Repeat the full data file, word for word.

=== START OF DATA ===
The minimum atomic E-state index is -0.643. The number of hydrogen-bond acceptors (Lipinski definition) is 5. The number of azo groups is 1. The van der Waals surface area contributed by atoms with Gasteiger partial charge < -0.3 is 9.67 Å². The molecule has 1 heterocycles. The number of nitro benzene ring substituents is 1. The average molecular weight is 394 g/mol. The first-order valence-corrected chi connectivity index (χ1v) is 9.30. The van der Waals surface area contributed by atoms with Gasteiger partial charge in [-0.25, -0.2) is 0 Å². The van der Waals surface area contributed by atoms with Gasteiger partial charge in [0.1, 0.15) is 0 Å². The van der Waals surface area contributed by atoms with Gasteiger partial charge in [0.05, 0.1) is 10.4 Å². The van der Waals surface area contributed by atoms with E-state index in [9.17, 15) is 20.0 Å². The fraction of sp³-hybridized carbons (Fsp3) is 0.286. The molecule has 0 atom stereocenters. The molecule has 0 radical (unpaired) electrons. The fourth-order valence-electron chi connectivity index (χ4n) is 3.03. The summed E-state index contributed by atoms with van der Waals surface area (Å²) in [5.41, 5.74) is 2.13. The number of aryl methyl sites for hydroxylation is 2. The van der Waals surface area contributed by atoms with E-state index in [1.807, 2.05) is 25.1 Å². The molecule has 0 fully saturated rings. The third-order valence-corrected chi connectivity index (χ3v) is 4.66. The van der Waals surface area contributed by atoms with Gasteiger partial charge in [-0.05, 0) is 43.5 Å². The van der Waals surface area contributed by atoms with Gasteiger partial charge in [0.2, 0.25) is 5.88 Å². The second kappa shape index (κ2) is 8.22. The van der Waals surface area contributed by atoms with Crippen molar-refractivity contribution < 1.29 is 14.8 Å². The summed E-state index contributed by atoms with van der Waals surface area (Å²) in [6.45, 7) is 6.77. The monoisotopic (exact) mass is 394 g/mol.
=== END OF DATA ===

The minimum atomic E-state index is -0.643. The number of hydrogen-bond acceptors (Lipinski definition) is 5. The number of azo groups is 1. The van der Waals surface area contributed by atoms with Gasteiger partial charge < -0.3 is 9.67 Å². The molecule has 1 heterocycles. The number of nitro benzene ring substituents is 1. The average molecular weight is 394 g/mol. The first-order valence-corrected chi connectivity index (χ1v) is 9.30. The van der Waals surface area contributed by atoms with Gasteiger partial charge in [-0.25, -0.2) is 0 Å². The van der Waals surface area contributed by atoms with Gasteiger partial charge in [0.1, 0.15) is 0 Å². The van der Waals surface area contributed by atoms with Gasteiger partial charge in [0.05, 0.1) is 10.4 Å². The van der Waals surface area contributed by atoms with E-state index in [9.17, 15) is 20.0 Å². The fraction of sp³-hybridized carbons (Fsp3) is 0.286. The molecule has 0 atom stereocenters. The molecule has 0 radical (unpaired) electrons. The fourth-order valence-electron chi connectivity index (χ4n) is 3.03. The summed E-state index contributed by atoms with van der Waals surface area (Å²) in [5.41, 5.74) is 2.13. The number of aryl methyl sites for hydroxylation is 2. The van der Waals surface area contributed by atoms with E-state index in [1.807, 2.05) is 25.1 Å². The molecule has 0 fully saturated rings. The third-order valence-corrected chi connectivity index (χ3v) is 4.66. The van der Waals surface area contributed by atoms with Gasteiger partial charge in [-0.05, 0) is 43.5 Å². The van der Waals surface area contributed by atoms with Gasteiger partial charge in [0.2, 0.25) is 5.88 Å². The second kappa shape index (κ2) is 8.22. The van der Waals surface area contributed by atoms with Crippen molar-refractivity contribution < 1.29 is 14.8 Å². The summed E-state index contributed by atoms with van der Waals surface area (Å²) in [6.45, 7) is 6.77. The monoisotopic (exact) mass is 394 g/mol.